Being well known in the local market, I'm not just another contract buyer, I actually have my pricing system utilized by some of the shops that I sub work out to, so they know I am technically knowledgeable in the Printing Process, Pricing and the local market --- There is NO chance that I could get any of them to sign a Non-Compete with me just because I am a contract buyer, no more than I could when I was another producer. Do I worry about them stealing our clients, not for a minute. It is truely not in there best interests, Unless...

The nature of the business is this:

Corporate Customers
are not likely to change services if your doing them a good job at a fair price. It's just simply not worth the change unless they are getting poor service or feel as though they are being ripped off.

Contract Customers will be loyal as well as long a service, print quality, turn-around is all good, but most importantly, you need to have a consistent pricing structure, because they "sell the order" before they even get a firm price from the printers, so they need to know, or be able to guess really closely on what those charges are going to be upfront. Any inconsistency here will result in a cut into their margins and the relationship will sour quickly, no matter the quality or service. Another way to keep Contract Customers loyal is with progress updates on their orders. Good communication is key to them, more so than the average corporate or institutional customer, because their business relies on it.

Institutional Customers (Schools and Governments) - Are and always will be fair game to solicitation by any printer or contracted salesman. This is just simply due to the amount of work that is available from these sources and the turnover of the decision makers at these institutions. If you think for a minute that John Doe High School is YOUR client and it is unethical for someone else to solicit them.. think again!

Corporate Customers - Hold Closely
Contract Customers - Service Well, Communication are key.
Institutional Customers - You need to work them, but worth it.

Printmark
 

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That sounds ideal, but very unlikely.
We don't contract with any competition unless we have a non-compete. period. any outsourcing we do is trade only unless we have a binding non-compete.
 

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So, If I come to you with a nice contract order for Local High School, would you agree to stop soliciting orders from that High School?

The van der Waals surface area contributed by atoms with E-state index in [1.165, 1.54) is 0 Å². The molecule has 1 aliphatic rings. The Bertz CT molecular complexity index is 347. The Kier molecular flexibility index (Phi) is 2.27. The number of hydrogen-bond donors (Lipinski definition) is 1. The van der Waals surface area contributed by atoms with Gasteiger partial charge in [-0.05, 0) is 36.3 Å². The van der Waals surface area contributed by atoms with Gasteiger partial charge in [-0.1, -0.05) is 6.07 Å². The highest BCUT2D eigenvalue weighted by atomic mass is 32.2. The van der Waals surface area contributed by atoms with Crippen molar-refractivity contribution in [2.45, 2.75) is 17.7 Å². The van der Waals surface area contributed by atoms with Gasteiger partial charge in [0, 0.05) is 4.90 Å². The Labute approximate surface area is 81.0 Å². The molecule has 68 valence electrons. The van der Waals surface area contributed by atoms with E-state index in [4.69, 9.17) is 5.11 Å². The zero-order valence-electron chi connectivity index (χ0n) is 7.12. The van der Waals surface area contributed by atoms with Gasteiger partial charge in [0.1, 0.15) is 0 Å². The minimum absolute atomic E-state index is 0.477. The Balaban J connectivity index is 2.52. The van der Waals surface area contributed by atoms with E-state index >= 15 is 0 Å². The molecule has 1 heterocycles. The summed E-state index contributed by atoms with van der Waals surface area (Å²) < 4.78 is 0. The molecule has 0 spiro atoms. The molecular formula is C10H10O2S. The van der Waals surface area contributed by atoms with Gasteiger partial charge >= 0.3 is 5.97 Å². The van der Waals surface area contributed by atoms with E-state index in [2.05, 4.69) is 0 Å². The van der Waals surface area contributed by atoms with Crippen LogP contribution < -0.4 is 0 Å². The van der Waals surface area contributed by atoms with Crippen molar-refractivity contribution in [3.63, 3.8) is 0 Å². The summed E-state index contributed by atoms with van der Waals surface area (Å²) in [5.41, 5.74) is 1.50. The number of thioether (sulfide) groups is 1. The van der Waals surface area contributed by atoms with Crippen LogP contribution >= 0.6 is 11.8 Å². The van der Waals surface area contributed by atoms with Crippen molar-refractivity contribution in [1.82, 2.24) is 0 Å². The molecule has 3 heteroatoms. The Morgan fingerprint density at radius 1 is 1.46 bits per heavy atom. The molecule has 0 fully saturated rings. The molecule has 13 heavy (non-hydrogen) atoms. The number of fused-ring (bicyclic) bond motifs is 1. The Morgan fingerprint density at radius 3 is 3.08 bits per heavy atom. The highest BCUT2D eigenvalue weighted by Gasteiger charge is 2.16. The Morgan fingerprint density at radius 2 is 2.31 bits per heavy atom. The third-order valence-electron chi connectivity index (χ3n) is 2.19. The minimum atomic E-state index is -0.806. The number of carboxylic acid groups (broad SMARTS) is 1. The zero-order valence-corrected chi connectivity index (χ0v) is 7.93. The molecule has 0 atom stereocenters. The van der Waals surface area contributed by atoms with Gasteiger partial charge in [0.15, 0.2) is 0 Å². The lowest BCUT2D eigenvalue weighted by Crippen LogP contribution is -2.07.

You'd be crazy if you did.

Printmark
 

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We don't contract with any competition unless we have a non-compete. period. any outsourcing we do is trade only unless we have a binding non-compete.
If you think about it, it's called "contract" printing for a reason. The term is used too loosely now. Contract print should involve a contract, otherwise it's just someone outsourcing their work. When a contract is signed, it is usually because there is volume to justify it and they would get better pricing in the end if they worked with you as a company. It's security for future business just as long as you are holding up with your end of the contract.
 

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let's face it, there are honest printers out there and printers that will do anything to get business (which is why we all do this ? to make money). if you have a order that you can't fill you can do a few different things :

1.sub it out
2.hire or buy more equipment to take bigger jobs
3.work like a dog to fill the order
4.don't take the order

i'm sure there are a few more in there but you get the idea. most contracts are only for that job. not forever. almost 100% of your business comes from a customer who used someone else but did not like their work or your price is better. we all will lose customers to guys who will undercut your price just to get the order. some will come back and some won't.
 

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If you think about it, it's called "contract" printing for a reason.
The reason is pricing. You contract with me to provide printing services for an agreed upon price (in writing /or contract) it can also apply to turn around times and any misprints or waste allowances. So that I know how to price the goods that I am distributing an can assure my customers they will receive them in a timely manner.

A non-compete is something that you should have your outside salesmen sign so they don't leave your business with all of your customers. It is almost unheard of to have another business in the same industry sign a non-compete clause.

Printmark
 

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So, If I come to you with a nice contract order for Local High School, would you agree to stop soliciting orders from that High School?

You'd be crazy if you did.

Printmark
if i had no business with that school and you offered for me to do a specific volume on a regular basis then yes. after all, a non-compete has to be reasonable to be enforceable. it isn't forever, just the length of the contract plus a period of time, typically a year.

so if you came to me to print 50 shirts one time for one club then i would agree not to solicit that club for 3 months. if it is 1000 shirts then maybe a year. if you don't come back to me next year then it is fair game.

if i had business with the school then the non-compete would not make any sense because i am already there. in that case we would do a specific job clause that i wouldn't bid on that particular job.

non-competes are not unreasonable, they just protect the interests on both sides from current and near future contact where that contact would not have otherwise existed.